At today’s COVID-19 press conference, Gov. Phil Murphy announced that the New Jersey Housing and Mortgage Finance Agency is allocating a $25 million Small Landlord Emergency Grant Program to assist landlords and tenants with pandemic-related losses.
The money comes from federal CARES Act funding.
“This program will provide emergency grant funding to the owners of small rental apartment buildings between 3 and 10 units to help cover their COVID-19 related losses from April through July,” Murphy said.
He added that landlords who receive assistance from the program must then pass the benefits on to their tenants by forgiving outstanding back rent and late fees that were accumulated during the same period.
“The majority of low- and moderate-income renters live in buildings with between 3 and 10 units,” Murphy said. “We know that by assisting small landlords, we are helping to secure quality rental housing by protecting their investment in the maintenance of their properties.”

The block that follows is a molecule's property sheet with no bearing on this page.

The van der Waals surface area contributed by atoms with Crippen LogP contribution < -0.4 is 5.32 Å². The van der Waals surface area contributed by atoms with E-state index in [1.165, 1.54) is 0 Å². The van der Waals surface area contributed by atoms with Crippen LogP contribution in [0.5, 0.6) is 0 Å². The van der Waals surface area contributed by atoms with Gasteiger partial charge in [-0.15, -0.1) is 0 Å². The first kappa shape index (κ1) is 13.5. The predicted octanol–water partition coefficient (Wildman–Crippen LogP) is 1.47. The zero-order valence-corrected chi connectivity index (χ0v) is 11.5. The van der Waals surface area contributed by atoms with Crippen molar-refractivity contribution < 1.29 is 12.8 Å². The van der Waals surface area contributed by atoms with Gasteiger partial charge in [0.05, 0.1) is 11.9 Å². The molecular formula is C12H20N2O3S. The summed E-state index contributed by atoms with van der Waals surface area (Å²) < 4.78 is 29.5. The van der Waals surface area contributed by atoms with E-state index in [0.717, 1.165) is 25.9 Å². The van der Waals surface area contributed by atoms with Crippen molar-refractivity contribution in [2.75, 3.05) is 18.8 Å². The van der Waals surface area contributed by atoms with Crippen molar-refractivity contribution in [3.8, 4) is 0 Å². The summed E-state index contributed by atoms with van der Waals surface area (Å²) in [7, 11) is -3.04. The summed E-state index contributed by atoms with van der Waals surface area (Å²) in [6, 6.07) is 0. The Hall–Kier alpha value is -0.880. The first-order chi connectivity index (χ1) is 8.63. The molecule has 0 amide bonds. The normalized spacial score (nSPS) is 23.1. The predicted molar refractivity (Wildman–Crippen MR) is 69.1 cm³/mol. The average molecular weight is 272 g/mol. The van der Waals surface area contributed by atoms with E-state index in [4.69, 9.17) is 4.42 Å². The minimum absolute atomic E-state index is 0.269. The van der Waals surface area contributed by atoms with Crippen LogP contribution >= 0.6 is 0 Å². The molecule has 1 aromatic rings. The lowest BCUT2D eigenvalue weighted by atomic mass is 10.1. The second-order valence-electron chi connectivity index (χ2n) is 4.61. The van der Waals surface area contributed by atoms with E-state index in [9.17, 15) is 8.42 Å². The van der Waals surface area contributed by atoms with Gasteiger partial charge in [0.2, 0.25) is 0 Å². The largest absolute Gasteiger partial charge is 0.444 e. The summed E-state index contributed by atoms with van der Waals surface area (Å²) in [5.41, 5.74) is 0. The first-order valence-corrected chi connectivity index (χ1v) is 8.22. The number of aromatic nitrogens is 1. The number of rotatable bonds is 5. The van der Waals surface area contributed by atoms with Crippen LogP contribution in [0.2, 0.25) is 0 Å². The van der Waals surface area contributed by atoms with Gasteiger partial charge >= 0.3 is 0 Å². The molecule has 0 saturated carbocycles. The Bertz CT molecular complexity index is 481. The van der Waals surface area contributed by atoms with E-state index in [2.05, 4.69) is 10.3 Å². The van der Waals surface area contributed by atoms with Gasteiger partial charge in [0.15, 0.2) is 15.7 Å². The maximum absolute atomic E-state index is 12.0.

Additionally, the governor also reiterated that an eviction moratorium remains in place, preventing tenants from being removed from their homes during the pandemic.
Contact Tracing Dashboard
A new contact tracing dashboard has been launched on the state’s official website and can be reached at www.covid19.nj.gov.
“This dashboard will allow everyone to see where our core of 1,344 contact tracers is currently on the job, as well as the latest available information on their efforts,” Murphy said.
According to the dashboard, 63% of individuals called by a contact tracer were successfully reached, and nearly half of all contacts were able to be notified of their exposure.
Murphy added that 45% of successfully contacted individuals who tested positive for COVID-19 refused to provide any contact information.
Of the 1,344 contact tracers in the state, 995 of them are public health workers, with the additional 339 as part of the community contact tracing core, having completed their training at Rutgers School of Public Health. A total of 638 contact tracers have been hired through the school, with the remaining hirees still undergoing training.
Murphy said that more contact tracers will be added until every county hits the threshold of 15 tracers per 100,000 residents. After that, Murphy said the goal is to then double that number.
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